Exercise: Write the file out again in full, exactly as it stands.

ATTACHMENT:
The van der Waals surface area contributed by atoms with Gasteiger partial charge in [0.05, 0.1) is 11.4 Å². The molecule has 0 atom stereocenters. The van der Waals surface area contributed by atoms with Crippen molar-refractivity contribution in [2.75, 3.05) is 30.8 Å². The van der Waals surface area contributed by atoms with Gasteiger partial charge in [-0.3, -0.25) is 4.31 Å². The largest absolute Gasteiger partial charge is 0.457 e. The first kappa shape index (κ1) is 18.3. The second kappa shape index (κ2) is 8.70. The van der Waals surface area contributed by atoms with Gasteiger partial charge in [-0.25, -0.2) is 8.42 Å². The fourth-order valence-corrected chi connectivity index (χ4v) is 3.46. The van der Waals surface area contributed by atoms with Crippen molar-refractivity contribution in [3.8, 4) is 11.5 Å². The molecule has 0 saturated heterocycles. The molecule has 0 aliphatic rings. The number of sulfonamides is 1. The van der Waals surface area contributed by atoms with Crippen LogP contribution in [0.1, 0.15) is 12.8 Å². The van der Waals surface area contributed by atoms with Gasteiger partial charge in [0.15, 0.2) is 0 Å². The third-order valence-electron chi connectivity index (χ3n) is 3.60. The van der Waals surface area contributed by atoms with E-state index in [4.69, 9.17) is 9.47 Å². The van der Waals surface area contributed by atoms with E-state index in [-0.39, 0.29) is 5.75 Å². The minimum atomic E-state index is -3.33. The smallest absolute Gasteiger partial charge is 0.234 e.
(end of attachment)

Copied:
The van der Waals surface area contributed by atoms with Gasteiger partial charge in [0.05, 0.1) is 11.4 Å². The molecule has 0 atom stereocenters. The van der Waals surface area contributed by atoms with Crippen molar-refractivity contribution in [2.75, 3.05) is 30.8 Å². The van der Waals surface area contributed by atoms with Gasteiger partial charge in [-0.3, -0.25) is 4.31 Å². The largest absolute Gasteiger partial charge is 0.457 e. The first kappa shape index (κ1) is 18.3. The second kappa shape index (κ2) is 8.70. The van der Waals surface area contributed by atoms with Gasteiger partial charge in [-0.25, -0.2) is 8.42 Å². The fourth-order valence-corrected chi connectivity index (χ4v) is 3.46. The van der Waals surface area contributed by atoms with Crippen molar-refractivity contribution in [3.8, 4) is 11.5 Å². The molecule has 0 saturated heterocycles. The molecule has 0 aliphatic rings. The number of sulfonamides is 1. The van der Waals surface area contributed by atoms with Crippen LogP contribution in [0.1, 0.15) is 12.8 Å². The van der Waals surface area contributed by atoms with Gasteiger partial charge in [0.15, 0.2) is 0 Å². The third-order valence-electron chi connectivity index (χ3n) is 3.60. The van der Waals surface area contributed by atoms with E-state index in [4.69, 9.17) is 9.47 Å². The van der Waals surface area contributed by atoms with E-state index in [-0.39, 0.29) is 5.75 Å². The minimum atomic E-state index is -3.33. The smallest absolute Gasteiger partial charge is 0.234 e.